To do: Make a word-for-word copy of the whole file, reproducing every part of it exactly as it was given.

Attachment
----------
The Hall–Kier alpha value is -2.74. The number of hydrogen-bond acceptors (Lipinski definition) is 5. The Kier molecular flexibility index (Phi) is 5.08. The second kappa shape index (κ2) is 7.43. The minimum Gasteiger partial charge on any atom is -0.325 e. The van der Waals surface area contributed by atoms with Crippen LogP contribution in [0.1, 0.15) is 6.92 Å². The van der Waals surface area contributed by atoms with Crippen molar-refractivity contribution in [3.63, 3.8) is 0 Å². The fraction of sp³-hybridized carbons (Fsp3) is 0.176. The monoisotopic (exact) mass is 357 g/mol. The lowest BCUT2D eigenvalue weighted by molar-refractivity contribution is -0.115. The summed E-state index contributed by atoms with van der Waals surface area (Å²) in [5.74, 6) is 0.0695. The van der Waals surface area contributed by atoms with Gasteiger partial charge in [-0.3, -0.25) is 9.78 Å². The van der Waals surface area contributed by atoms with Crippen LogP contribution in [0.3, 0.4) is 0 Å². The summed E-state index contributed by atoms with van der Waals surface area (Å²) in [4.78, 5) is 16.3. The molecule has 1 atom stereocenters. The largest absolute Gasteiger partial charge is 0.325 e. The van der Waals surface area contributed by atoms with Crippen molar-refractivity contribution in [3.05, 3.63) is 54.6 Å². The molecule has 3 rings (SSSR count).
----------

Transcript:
The Hall–Kier alpha value is -2.74. The number of hydrogen-bond acceptors (Lipinski definition) is 5. The Kier molecular flexibility index (Phi) is 5.08. The second kappa shape index (κ2) is 7.43. The minimum Gasteiger partial charge on any atom is -0.325 e. The van der Waals surface area contributed by atoms with Crippen LogP contribution in [0.1, 0.15) is 6.92 Å². The van der Waals surface area contributed by atoms with Crippen molar-refractivity contribution in [3.63, 3.8) is 0 Å². The fraction of sp³-hybridized carbons (Fsp3) is 0.176. The monoisotopic (exact) mass is 357 g/mol. The lowest BCUT2D eigenvalue weighted by molar-refractivity contribution is -0.115. The summed E-state index contributed by atoms with van der Waals surface area (Å²) in [5.74, 6) is 0.0695. The van der Waals surface area contributed by atoms with Gasteiger partial charge in [-0.3, -0.25) is 9.78 Å². The van der Waals surface area contributed by atoms with Crippen LogP contribution in [0.3, 0.4) is 0 Å². The summed E-state index contributed by atoms with van der Waals surface area (Å²) in [4.78, 5) is 16.3. The molecule has 1 atom stereocenters. The largest absolute Gasteiger partial charge is 0.325 e. The van der Waals surface area contributed by atoms with Crippen molar-refractivity contribution in [3.05, 3.63) is 54.6 Å². The molecule has 3 rings (SSSR count).